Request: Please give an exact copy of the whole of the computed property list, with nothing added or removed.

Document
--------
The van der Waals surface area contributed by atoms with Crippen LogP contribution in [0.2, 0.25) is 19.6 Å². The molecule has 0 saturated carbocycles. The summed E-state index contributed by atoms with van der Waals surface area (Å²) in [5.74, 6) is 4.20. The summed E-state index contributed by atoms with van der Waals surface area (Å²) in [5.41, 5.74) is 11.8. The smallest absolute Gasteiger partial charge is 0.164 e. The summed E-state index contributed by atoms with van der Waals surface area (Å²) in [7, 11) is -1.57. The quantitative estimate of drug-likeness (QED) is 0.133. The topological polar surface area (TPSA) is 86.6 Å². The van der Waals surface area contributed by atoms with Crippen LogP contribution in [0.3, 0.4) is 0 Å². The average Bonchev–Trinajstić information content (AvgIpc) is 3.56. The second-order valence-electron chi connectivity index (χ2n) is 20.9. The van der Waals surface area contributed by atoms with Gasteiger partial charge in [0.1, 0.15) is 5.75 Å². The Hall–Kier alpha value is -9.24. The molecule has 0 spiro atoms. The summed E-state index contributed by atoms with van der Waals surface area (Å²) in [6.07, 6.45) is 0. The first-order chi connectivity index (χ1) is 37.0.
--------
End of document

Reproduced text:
The van der Waals surface area contributed by atoms with Crippen LogP contribution in [0.2, 0.25) is 19.6 Å². The molecule has 0 saturated carbocycles. The summed E-state index contributed by atoms with van der Waals surface area (Å²) in [5.74, 6) is 4.20. The summed E-state index contributed by atoms with van der Waals surface area (Å²) in [5.41, 5.74) is 11.8. The smallest absolute Gasteiger partial charge is 0.164 e. The summed E-state index contributed by atoms with van der Waals surface area (Å²) in [7, 11) is -1.57. The quantitative estimate of drug-likeness (QED) is 0.133. The topological polar surface area (TPSA) is 86.6 Å². The van der Waals surface area contributed by atoms with Crippen LogP contribution in [0.3, 0.4) is 0 Å². The average Bonchev–Trinajstić information content (AvgIpc) is 3.56. The second-order valence-electron chi connectivity index (χ2n) is 20.9. The van der Waals surface area contributed by atoms with Gasteiger partial charge in [0.1, 0.15) is 5.75 Å². The Hall–Kier alpha value is -9.24. The molecule has 0 spiro atoms. The summed E-state index contributed by atoms with van der Waals surface area (Å²) in [6.07, 6.45) is 0. The first-order chi connectivity index (χ1) is 37.0.